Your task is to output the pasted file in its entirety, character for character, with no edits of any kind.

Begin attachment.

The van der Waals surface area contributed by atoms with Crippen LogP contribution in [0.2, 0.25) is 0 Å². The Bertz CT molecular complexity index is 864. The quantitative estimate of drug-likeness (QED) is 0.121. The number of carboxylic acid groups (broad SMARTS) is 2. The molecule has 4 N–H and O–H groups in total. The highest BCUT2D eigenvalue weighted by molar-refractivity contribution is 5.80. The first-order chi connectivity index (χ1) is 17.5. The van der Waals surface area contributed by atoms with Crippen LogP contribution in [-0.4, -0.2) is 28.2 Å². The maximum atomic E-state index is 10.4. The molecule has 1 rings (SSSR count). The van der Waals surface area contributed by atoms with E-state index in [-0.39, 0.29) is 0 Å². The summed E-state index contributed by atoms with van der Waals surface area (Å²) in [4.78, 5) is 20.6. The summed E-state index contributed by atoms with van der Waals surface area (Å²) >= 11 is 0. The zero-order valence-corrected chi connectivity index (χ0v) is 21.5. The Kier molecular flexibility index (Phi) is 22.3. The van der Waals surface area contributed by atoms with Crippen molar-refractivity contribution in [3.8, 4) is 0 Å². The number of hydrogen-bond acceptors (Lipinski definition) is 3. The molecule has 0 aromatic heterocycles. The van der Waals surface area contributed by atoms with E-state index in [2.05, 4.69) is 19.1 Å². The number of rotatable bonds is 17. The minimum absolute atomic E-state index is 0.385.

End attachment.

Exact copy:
The van der Waals surface area contributed by atoms with Crippen LogP contribution in [0.2, 0.25) is 0 Å². The Bertz CT molecular complexity index is 864. The quantitative estimate of drug-likeness (QED) is 0.121. The number of carboxylic acid groups (broad SMARTS) is 2. The molecule has 4 N–H and O–H groups in total. The highest BCUT2D eigenvalue weighted by molar-refractivity contribution is 5.80. The first-order chi connectivity index (χ1) is 17.5. The van der Waals surface area contributed by atoms with Crippen LogP contribution in [-0.4, -0.2) is 28.2 Å². The maximum atomic E-state index is 10.4. The molecule has 1 rings (SSSR count). The van der Waals surface area contributed by atoms with E-state index in [-0.39, 0.29) is 0 Å². The summed E-state index contributed by atoms with van der Waals surface area (Å²) in [4.78, 5) is 20.6. The summed E-state index contributed by atoms with van der Waals surface area (Å²) >= 11 is 0. The zero-order valence-corrected chi connectivity index (χ0v) is 21.5. The Kier molecular flexibility index (Phi) is 22.3. The van der Waals surface area contributed by atoms with Crippen molar-refractivity contribution in [3.8, 4) is 0 Å². The number of hydrogen-bond acceptors (Lipinski definition) is 3. The molecule has 0 aromatic heterocycles. The van der Waals surface area contributed by atoms with E-state index in [2.05, 4.69) is 19.1 Å². The number of rotatable bonds is 17. The minimum absolute atomic E-state index is 0.385.